Slogans raised by JNU students cannot be claimed to be protected as fundamental rights, says HC

Slogans raised by JNU students cannot be claimed to be protected as fundamental rights, says HCKanhaiya Kumar (Getty Images)
Snapshot
  • While the JNUSU president was given bail by the Delhi High Court, the contents of the order detail several conditions.

    The High Court judgement is very much a blow to all those who were defending the controversial events in JNU as a matter of free speech.

    The judgment also mentioned the issue of respect for the Indian troops.

For students demanding the release of Jawaharlal Nehru University (JNU) Students’ Union president Kanhaiya Kumar, the conditional bail given by the Delhi High Court can be considered a minor victory. The JNU students’ movement leadership has announced a ‘victory march’ followed by a welcome march for their president.

However, one needs to read out the contents of the order delivered by Justice Pratibha Rani to understand the complete message of the temporary freedom. The interim conditional bail for six months has been provided with several conditions, a host of directives to the JNU faculty in guiding its students as well as some pertinent observations on how the concept of ‘freedom of speech’ is put to use.

One of the directives was:

The faculty of JNU has to play its role in guiding them to the right path so that they can contribute to the growth of the nation and achieve the object and vision for which the JNU was established.

The judgement starts off with the lyrics of the popular song ‘Mere Desh Ki Dharti’, from Manoj Kumar’s Upkar which she credited with the characteristics that represent love for the motherland:

Rang hara Hari Singh Nalve se, Rang laal hai Lal Bahadur se, Rang bana basanti Bhagat Singh, Rang aman ka veer Jawahar se. Mere Desh ki Dharti sona ugle Ugle here moti mere desh ki dharti

An important point in the judgement was the admission from Kapil Sibal, who is representing Kanhaiya Kumar, that his client was at the spot where the controversial slogans were shouted.

Regarding the issue raised by many supporters of Kumar that the videos showing Kumar at the event were doctored, the judgment states-

It is not disputed by the State at this stage that in the footage of video recording of the incident, the petitioner has not been seen raising anti-national slogans but learned ASG for the State has referred to the statement of various witnesses recorded under Section 161 CrPC who have stated about the presence as well as active participation of the petitioner in that incident.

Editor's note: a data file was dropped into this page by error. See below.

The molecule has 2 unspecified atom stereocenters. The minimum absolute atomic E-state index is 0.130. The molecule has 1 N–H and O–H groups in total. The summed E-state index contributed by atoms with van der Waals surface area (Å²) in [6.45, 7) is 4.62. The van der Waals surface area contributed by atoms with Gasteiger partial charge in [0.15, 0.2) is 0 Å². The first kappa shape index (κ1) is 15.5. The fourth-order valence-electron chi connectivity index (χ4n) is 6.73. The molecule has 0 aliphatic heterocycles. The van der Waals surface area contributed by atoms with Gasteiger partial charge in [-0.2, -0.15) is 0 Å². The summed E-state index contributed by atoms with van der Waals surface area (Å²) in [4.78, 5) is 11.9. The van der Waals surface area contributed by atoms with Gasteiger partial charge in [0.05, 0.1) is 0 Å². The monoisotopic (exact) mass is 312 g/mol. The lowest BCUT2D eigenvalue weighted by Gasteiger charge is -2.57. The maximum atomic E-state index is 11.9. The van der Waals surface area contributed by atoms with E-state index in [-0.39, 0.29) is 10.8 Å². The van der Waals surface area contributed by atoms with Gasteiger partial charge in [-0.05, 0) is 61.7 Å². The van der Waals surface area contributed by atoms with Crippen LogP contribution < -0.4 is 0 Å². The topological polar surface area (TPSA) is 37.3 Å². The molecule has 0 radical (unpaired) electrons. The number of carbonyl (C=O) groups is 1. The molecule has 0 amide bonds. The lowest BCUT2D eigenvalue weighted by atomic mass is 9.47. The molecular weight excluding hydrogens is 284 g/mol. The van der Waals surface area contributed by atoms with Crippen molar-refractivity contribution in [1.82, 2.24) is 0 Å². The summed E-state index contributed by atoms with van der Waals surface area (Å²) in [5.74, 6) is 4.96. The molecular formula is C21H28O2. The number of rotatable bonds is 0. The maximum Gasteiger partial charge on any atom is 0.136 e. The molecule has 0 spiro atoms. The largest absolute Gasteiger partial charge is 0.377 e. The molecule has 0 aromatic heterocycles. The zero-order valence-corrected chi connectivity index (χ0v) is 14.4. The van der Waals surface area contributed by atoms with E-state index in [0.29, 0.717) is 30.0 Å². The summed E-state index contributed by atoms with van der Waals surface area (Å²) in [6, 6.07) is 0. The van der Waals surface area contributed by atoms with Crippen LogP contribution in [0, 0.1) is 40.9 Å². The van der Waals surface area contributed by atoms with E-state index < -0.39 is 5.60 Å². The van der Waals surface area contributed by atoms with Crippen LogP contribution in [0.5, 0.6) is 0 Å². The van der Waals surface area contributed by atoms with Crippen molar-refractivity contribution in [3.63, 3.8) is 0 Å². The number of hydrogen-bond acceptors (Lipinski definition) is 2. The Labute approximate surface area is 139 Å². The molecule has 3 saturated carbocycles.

The High Court judgement is very much a blow to all those who were defending the controversial events in JNU as a matter of free speech protected under fundamental rights. The judgment states-

The thoughts reflected in the slogans raised by some of the students of JNU who organized and participated in that programme cannot be claimed to be protected as fundamental right to freedom of speech and expression. I consider this as a kind of infection from which such students are suffering which needs to be controlled/cured before it becomes an epidemic.

Another sensitive issue the judgment mentioned was the issue of respect for the troops. Here it is important to remember that the organisers of the event in JNU went to the extent of asking for the removal of Indian troops from Jammu and Kashmir.

Justice Rani noted:

i. As President of Jawaharlal Nehru University Students Union, the petitioner was expected to be responsible and accountable for any anti-national event organised in the campus… it has to be kept in mind by all concerned that they are enjoying this freedom only because our borders are guarded by our armed and paramilitary force…

ii. Suffice it to note that such persons enjoy the freedom to raise such slogans in the comfort of the university campus, without realising that they are in this safe environment because our forces are there at the battlefield situated at the highest altitude of the world where even the oxygen is so scarce that those who shout anti-national slogans holding posters of Afzal Guru and Maqbool Bhat close to their chest honouring their martyrdom, may not be even able to withstand those conditions for even an hour.

iii. The kind of slogans raised may have demoralising effect on the family of those martyrs who returned home in a coffin draped in the Tricolour…

Keeping Kumar’s family background in mind, the court stated:

Some concession to the petitioner on monetary aspect for purpose of furnishing the bond, he can be required to furnish an undertaking to the effect that he will not participate actively or passively in any activity which may be termed as anti-national. Apart from that, as president of JNU Students’ Union, he will make all efforts within his power to control anti-national activities in the campus.

The court reminded Kumar that he:

...belongs to an intellectual class pursuing PhD from International School of Studies, Jawaharlal Nehru University, which is considered as hub of intellectuals. He may have any political affiliation or ideology. He has every right to pursue that but it can be only within the framework of our Constitution…

Now it remains to be seen if the court judgement is labelled as ultra-nationalist by the passionate supporters of the students.

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